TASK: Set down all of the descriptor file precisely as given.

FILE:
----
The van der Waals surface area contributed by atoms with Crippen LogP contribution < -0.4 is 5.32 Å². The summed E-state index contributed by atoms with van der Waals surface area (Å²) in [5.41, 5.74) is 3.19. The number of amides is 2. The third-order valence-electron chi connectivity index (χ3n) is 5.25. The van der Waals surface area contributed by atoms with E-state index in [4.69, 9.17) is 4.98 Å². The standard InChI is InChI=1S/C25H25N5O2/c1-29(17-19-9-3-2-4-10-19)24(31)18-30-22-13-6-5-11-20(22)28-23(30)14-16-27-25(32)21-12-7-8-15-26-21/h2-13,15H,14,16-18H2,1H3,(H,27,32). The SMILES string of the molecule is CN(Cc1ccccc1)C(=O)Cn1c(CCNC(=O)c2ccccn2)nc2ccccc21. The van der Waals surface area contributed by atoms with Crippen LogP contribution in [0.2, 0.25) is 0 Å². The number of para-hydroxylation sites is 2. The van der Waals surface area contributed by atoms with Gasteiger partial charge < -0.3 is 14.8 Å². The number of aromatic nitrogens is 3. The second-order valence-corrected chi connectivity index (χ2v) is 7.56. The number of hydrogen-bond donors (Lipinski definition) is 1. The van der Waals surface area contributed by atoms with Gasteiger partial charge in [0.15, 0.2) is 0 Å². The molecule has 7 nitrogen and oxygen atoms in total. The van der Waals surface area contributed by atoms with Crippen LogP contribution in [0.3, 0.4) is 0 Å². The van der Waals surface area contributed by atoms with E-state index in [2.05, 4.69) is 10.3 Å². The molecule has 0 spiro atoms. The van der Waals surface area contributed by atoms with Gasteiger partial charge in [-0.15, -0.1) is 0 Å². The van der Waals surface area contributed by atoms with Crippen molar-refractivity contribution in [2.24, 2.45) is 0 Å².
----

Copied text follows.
The van der Waals surface area contributed by atoms with Crippen LogP contribution < -0.4 is 5.32 Å². The summed E-state index contributed by atoms with van der Waals surface area (Å²) in [5.41, 5.74) is 3.19. The number of amides is 2. The third-order valence-electron chi connectivity index (χ3n) is 5.25. The van der Waals surface area contributed by atoms with E-state index in [4.69, 9.17) is 4.98 Å². The standard InChI is InChI=1S/C25H25N5O2/c1-29(17-19-9-3-2-4-10-19)24(31)18-30-22-13-6-5-11-20(22)28-23(30)14-16-27-25(32)21-12-7-8-15-26-21/h2-13,15H,14,16-18H2,1H3,(H,27,32). The SMILES string of the molecule is CN(Cc1ccccc1)C(=O)Cn1c(CCNC(=O)c2ccccn2)nc2ccccc21. The van der Waals surface area contributed by atoms with Crippen LogP contribution in [0.2, 0.25) is 0 Å². The number of para-hydroxylation sites is 2. The van der Waals surface area contributed by atoms with Gasteiger partial charge < -0.3 is 14.8 Å². The number of aromatic nitrogens is 3. The second-order valence-corrected chi connectivity index (χ2v) is 7.56. The number of hydrogen-bond donors (Lipinski definition) is 1. The van der Waals surface area contributed by atoms with Gasteiger partial charge in [0.15, 0.2) is 0 Å². The molecule has 7 nitrogen and oxygen atoms in total. The van der Waals surface area contributed by atoms with Crippen LogP contribution in [0.3, 0.4) is 0 Å². The van der Waals surface area contributed by atoms with E-state index in [2.05, 4.69) is 10.3 Å². The molecule has 0 spiro atoms. The van der Waals surface area contributed by atoms with Gasteiger partial charge in [-0.15, -0.1) is 0 Å². The van der Waals surface area contributed by atoms with Crippen molar-refractivity contribution in [2.24, 2.45) is 0 Å².